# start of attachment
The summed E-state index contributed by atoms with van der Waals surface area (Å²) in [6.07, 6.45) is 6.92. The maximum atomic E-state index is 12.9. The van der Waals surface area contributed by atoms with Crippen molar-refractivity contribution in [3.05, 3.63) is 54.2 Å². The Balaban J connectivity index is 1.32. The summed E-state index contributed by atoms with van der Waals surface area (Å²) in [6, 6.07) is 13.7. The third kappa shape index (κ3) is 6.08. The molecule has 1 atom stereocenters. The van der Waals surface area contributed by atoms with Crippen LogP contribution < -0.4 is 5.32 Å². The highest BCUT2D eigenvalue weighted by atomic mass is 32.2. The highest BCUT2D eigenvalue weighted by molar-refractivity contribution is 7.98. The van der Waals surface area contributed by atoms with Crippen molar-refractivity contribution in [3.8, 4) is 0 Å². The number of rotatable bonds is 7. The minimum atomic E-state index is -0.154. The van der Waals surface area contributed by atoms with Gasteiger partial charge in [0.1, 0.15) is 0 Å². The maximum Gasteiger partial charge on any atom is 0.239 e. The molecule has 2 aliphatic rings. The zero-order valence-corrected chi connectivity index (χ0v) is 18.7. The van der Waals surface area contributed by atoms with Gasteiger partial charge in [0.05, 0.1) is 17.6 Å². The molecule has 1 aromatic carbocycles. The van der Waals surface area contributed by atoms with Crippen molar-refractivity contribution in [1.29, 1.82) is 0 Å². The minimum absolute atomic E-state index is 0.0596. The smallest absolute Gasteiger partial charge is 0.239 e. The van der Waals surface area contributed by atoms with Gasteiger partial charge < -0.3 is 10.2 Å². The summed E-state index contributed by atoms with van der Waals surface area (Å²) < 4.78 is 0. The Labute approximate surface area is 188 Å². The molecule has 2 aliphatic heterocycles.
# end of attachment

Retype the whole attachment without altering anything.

The summed E-state index contributed by atoms with van der Waals surface area (Å²) in [6.07, 6.45) is 6.92. The maximum atomic E-state index is 12.9. The van der Waals surface area contributed by atoms with Crippen molar-refractivity contribution in [3.05, 3.63) is 54.2 Å². The Balaban J connectivity index is 1.32. The summed E-state index contributed by atoms with van der Waals surface area (Å²) in [6, 6.07) is 13.7. The third kappa shape index (κ3) is 6.08. The molecule has 1 atom stereocenters. The van der Waals surface area contributed by atoms with Crippen LogP contribution < -0.4 is 5.32 Å². The highest BCUT2D eigenvalue weighted by atomic mass is 32.2. The highest BCUT2D eigenvalue weighted by molar-refractivity contribution is 7.98. The van der Waals surface area contributed by atoms with Crippen molar-refractivity contribution in [3.8, 4) is 0 Å². The number of rotatable bonds is 7. The minimum atomic E-state index is -0.154. The van der Waals surface area contributed by atoms with Gasteiger partial charge in [0.1, 0.15) is 0 Å². The maximum Gasteiger partial charge on any atom is 0.239 e. The molecule has 2 aliphatic rings. The zero-order valence-corrected chi connectivity index (χ0v) is 18.7. The van der Waals surface area contributed by atoms with Gasteiger partial charge in [0.05, 0.1) is 17.6 Å². The molecule has 1 aromatic carbocycles. The van der Waals surface area contributed by atoms with Crippen molar-refractivity contribution in [1.29, 1.82) is 0 Å². The minimum absolute atomic E-state index is 0.0596. The smallest absolute Gasteiger partial charge is 0.239 e. The van der Waals surface area contributed by atoms with Gasteiger partial charge < -0.3 is 10.2 Å². The summed E-state index contributed by atoms with van der Waals surface area (Å²) < 4.78 is 0. The Labute approximate surface area is 188 Å². The molecule has 2 aliphatic heterocycles.